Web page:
The TCA also defines, and thus treats as distinct from a “tobacco product” itself and its “label, ” the product’s “package.” The Act defines “package” to mean “a pack, box, carton, or container of any kind or, if no other container, any wrapping (including cellophane), in which a tobacco product is offered for sale, sold, or otherwise distributed to consumers.” TCA § 900(13).

         Label.

         Congress did not define the term “label” under the TCA, because Congress already had defined it under the Federal Food, Drug, and Cosmetic Act, which the TCA amends.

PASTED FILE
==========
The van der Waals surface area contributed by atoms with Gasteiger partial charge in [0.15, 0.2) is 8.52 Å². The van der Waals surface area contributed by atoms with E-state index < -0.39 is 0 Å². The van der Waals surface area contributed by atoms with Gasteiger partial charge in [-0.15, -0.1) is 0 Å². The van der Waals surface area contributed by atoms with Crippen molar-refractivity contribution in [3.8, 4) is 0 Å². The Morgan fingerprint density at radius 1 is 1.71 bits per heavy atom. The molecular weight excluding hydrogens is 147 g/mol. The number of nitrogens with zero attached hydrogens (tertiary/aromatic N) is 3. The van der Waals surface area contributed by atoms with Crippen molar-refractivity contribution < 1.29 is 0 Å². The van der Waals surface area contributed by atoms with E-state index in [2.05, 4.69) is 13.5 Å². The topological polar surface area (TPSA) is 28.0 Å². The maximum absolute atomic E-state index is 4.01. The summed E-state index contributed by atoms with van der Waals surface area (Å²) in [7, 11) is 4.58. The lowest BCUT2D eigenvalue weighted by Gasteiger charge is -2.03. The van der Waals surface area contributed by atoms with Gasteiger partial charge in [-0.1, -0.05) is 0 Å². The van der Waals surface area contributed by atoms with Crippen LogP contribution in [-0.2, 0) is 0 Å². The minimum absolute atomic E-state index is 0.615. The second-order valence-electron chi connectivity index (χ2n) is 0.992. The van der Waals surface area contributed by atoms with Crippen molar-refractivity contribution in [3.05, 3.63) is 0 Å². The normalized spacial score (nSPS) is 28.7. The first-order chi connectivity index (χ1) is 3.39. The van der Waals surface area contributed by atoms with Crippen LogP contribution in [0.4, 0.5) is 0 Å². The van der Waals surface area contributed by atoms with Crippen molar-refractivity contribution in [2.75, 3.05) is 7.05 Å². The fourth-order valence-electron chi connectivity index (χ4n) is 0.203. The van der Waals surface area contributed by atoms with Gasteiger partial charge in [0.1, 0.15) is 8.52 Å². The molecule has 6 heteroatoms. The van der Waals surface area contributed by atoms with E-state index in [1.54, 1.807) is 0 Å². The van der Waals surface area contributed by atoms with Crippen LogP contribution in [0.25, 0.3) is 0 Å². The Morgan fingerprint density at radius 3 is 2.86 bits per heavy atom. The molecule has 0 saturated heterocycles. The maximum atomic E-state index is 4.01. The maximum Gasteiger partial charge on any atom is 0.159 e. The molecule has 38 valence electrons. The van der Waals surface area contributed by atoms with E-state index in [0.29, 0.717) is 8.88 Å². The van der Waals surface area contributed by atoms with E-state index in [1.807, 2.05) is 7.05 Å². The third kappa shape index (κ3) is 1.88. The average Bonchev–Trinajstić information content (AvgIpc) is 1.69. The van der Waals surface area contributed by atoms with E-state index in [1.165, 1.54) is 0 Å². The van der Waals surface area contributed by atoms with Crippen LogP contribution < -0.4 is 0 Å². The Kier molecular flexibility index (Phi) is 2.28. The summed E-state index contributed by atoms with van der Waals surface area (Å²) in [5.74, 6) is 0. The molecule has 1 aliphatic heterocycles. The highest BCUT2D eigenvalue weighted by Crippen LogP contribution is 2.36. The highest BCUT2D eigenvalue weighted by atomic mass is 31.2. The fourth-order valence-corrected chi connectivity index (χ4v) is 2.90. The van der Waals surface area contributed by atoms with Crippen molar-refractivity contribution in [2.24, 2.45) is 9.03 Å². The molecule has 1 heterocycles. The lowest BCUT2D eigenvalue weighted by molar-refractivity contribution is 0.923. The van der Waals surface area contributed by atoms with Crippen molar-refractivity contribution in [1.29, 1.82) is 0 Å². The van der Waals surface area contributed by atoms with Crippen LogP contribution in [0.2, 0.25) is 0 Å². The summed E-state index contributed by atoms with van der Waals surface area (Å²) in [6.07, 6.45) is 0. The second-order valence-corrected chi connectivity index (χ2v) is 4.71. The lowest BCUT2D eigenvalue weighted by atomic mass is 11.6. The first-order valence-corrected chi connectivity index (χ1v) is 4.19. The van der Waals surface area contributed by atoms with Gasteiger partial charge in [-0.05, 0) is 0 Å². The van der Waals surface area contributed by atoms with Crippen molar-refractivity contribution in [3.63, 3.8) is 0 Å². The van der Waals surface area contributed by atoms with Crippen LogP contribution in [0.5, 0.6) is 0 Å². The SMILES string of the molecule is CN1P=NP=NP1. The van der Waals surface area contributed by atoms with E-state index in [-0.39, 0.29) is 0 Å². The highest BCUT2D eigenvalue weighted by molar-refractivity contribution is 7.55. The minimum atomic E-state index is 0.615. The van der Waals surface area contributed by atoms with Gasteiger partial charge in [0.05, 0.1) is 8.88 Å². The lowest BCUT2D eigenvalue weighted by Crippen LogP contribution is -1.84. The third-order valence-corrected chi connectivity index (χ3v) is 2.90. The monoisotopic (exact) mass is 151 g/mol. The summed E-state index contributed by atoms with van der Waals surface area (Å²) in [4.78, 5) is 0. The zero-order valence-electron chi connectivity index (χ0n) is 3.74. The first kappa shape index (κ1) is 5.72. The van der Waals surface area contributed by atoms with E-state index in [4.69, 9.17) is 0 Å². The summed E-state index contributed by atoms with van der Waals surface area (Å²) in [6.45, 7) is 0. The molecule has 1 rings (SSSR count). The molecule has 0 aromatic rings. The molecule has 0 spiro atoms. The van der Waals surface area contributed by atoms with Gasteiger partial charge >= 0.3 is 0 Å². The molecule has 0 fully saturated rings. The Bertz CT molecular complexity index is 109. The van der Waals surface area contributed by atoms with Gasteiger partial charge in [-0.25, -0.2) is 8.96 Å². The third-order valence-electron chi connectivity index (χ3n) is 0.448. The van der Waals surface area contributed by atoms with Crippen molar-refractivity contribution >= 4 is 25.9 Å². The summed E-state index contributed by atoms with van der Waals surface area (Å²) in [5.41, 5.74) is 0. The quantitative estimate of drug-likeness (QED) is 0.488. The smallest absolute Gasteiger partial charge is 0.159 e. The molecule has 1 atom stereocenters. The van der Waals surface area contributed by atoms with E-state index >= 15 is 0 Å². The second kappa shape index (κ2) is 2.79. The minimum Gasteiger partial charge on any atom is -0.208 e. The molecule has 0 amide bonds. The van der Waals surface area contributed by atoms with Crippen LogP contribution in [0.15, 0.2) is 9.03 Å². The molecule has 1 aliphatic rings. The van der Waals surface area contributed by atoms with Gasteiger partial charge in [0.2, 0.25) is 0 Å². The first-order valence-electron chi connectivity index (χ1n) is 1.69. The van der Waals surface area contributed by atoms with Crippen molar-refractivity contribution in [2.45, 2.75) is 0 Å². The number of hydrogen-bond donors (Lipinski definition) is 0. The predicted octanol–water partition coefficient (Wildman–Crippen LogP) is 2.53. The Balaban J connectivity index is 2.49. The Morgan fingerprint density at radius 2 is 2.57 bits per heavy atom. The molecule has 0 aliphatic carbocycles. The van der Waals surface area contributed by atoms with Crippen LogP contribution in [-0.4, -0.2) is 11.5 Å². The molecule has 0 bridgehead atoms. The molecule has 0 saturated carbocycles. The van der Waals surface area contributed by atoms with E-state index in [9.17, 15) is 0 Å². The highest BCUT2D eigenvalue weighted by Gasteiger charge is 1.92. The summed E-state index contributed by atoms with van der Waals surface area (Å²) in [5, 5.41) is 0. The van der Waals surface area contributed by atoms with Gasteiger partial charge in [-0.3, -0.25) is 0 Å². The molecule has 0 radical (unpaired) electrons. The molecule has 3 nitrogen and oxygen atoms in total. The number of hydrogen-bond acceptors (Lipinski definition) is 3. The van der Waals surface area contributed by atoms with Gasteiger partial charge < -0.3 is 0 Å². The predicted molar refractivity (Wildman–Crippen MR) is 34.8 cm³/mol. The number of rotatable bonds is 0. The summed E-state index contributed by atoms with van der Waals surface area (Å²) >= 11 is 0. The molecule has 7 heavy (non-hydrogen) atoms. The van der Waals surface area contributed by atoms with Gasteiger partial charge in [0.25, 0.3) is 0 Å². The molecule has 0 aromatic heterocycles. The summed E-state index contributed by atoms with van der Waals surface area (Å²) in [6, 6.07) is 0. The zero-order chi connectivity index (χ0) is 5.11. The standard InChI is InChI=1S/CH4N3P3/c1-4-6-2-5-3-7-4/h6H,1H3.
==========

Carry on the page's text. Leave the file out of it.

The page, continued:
The term ‘label’ means a display of written, printed, or graphic matter upon the immediate container of any article; and a requirement made by or under authority of this chapter that any word, statement, or other information appear on the label shall not be considered to be complied with unless such word, statement, or other information also appears on the outside container or wrapper, if any there be, of the retail package of such article, or is easily legible through the outside container or wrapper.

21 U.S.C. § 321(k). The related term “‘labeling’ means all labels and other written, printed, or graphic matter (1) upon any article or any of its containers or wrappers, or (2) accompanying such article.” Id. § 321(m). The word “article, ” as used in the definition, refers to the “tobacco product” itself.

         3. Key Statutory Sections

         Having set out the definitions central to the parties’ dispute, the court turns to the pertinent statutory provisions.

         Premarket Review.